Damascus has occupied a position of importance in the fields of science, culture, art, commerce and industry, from the earliest times. It has been variously referred to in glowing terms, and also finds a mention in the Koran as ‘the many columned city of Aram’, whose like has never been built in the land. Early references to the city, such as those in the Elba tablets, confirm that Dameski (i.e Damascus) during the 3rd Millennium B.C., was a city of immense economic influence, dominated by the Greeks, the Romans, and the Byzantines — all of whom left their mark on the city.

From the Roman era, there are the remains of a Roman temple of Jupiter, and the ruins of the earlier city. From the Byzantine era, can be seen a great number of churches and monastries, most of which have survived to the present day. The Omayyads, who came in 551 AD, ruled for a full century, marking what is considered the city’s golden epoch. Thereafter the decline set in, and it was only when Independence was achieved in 1946, that the city began to regain its importance, as a significant cultural and political centre in the Arab world.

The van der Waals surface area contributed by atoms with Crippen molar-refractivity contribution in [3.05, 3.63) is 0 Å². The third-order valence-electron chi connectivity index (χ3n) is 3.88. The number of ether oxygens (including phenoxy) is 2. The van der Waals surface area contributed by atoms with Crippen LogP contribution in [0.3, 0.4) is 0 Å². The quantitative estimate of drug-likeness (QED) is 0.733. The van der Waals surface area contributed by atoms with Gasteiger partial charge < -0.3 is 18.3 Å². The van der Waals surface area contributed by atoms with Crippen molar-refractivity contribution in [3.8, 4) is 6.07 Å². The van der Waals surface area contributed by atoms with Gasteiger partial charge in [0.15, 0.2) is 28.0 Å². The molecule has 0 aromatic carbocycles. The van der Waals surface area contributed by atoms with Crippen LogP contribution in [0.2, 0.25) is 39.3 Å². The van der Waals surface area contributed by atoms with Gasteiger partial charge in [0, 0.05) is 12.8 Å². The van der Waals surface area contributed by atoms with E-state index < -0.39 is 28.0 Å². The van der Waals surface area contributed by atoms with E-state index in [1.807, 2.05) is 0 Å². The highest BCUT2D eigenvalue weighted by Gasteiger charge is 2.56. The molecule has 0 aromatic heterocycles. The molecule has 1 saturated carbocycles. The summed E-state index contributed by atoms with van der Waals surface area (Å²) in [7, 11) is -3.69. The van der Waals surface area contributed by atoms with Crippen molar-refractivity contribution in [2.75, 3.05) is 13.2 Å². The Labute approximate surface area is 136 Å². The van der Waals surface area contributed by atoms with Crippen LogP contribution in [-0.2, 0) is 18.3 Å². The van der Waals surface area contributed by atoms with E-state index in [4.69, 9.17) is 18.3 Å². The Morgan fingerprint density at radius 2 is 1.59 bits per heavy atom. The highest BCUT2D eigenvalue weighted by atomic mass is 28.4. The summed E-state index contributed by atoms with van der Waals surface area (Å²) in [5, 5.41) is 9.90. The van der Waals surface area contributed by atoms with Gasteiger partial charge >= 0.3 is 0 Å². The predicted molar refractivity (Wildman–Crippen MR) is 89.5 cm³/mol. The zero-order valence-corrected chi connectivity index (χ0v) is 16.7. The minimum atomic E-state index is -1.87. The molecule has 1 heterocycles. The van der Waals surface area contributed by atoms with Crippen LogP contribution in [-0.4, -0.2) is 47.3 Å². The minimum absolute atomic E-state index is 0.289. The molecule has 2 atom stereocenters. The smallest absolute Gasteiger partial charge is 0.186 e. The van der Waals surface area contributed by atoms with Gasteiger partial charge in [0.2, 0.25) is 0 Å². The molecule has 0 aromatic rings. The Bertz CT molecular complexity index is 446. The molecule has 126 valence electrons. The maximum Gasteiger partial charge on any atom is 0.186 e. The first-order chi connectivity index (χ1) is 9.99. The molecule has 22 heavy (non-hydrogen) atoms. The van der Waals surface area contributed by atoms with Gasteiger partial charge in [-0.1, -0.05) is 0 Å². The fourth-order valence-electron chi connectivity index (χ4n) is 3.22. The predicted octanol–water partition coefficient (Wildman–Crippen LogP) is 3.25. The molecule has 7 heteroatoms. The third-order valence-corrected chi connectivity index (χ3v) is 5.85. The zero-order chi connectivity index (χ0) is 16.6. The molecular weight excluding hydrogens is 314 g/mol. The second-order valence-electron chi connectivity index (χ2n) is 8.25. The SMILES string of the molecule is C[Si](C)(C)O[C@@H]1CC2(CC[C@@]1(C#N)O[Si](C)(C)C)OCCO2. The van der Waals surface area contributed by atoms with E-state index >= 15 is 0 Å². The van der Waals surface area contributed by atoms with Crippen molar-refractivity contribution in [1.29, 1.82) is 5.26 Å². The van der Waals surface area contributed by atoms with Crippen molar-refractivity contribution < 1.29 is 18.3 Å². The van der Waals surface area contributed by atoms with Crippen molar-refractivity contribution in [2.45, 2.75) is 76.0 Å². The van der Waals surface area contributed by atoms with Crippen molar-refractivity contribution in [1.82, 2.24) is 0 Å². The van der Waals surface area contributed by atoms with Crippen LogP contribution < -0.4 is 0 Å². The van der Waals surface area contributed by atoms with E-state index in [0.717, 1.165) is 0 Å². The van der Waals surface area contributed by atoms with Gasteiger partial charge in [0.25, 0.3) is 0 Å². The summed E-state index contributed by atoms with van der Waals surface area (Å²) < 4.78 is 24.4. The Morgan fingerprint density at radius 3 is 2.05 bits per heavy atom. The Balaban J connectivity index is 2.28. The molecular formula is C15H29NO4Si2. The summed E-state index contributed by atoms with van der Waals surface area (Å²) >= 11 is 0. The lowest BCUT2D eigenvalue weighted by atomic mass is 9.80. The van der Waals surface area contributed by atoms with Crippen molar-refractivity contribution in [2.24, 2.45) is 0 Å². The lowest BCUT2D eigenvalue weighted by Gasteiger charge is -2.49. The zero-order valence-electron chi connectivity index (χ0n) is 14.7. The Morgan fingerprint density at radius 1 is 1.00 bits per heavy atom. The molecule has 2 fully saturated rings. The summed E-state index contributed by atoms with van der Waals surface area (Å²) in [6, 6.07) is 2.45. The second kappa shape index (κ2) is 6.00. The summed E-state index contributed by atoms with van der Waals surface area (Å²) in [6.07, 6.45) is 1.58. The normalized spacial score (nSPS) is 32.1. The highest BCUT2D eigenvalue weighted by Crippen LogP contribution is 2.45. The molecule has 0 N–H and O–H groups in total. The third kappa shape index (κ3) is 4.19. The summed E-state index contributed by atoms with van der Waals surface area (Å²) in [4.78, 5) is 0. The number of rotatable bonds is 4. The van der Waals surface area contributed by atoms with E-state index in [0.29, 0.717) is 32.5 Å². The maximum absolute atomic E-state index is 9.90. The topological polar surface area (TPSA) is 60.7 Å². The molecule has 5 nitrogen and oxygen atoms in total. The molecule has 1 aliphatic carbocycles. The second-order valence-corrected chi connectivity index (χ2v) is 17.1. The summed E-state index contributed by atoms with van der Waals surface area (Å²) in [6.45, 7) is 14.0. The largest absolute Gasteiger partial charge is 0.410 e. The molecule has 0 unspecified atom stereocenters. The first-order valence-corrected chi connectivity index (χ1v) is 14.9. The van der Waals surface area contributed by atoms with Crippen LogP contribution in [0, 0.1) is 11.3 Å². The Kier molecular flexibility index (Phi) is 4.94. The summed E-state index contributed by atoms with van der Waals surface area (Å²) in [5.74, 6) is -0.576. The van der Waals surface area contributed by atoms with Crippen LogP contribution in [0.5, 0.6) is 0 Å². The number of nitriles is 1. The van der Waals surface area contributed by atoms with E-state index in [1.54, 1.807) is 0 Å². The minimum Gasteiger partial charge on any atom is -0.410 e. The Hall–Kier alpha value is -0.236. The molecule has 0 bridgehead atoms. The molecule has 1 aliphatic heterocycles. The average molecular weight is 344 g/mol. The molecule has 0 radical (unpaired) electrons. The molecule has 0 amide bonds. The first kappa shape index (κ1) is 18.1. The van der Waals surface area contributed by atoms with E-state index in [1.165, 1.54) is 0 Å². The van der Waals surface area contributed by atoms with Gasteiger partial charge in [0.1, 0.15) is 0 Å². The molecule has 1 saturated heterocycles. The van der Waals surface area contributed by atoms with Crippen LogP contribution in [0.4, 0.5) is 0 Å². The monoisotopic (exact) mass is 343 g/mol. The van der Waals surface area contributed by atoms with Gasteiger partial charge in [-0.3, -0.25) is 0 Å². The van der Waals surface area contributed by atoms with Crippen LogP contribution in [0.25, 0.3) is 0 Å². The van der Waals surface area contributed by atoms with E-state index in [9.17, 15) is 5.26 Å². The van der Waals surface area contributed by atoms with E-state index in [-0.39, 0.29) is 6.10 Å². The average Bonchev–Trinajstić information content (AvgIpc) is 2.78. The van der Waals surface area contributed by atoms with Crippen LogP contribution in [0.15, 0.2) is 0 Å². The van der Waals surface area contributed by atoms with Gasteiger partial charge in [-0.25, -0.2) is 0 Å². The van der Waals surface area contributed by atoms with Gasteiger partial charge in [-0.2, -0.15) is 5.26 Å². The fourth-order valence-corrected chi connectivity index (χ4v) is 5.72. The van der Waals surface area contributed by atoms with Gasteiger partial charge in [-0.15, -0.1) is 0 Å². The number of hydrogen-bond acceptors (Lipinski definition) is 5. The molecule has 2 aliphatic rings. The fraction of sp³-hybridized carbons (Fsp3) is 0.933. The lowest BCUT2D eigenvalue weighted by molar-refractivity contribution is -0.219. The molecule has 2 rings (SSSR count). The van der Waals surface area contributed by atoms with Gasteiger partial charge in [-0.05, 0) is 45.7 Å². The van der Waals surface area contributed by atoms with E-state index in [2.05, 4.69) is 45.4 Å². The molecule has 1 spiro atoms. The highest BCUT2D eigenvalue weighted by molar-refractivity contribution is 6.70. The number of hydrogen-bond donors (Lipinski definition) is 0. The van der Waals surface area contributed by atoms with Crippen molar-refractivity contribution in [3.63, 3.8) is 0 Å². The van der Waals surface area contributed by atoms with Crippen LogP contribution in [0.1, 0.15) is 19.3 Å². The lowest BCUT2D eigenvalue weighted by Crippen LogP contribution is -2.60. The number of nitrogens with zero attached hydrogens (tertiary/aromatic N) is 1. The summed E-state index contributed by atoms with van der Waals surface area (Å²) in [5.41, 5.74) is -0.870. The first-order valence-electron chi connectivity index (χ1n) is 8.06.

The Great Omayyed Mosque
The Great Omayyed Mosque

Among the most important places to visit in Damascus are the Wall, the Gates, and all that lies within the Old City, designed and built in the Roman style. The great Omayyad Mosque, stands at the heart of the Old City, at the end of Souq al-Hamidiyeh. It was built by the Ommayyad Caliph al-Walid ibn Abdul Malek in 705 AD, when Damascus was the capital of the Arab Islamic empire. The mosque was constructed over a site that has always been a place of worship, first it was the Temple of Hadad, the Armean god of the ancient Syrians, 3000 years ago, followed by the Temple of Jupiter, during the Roman era. A church called John the Baptist was erected in the same location, when Christianity spread in the area during the 4th century AD.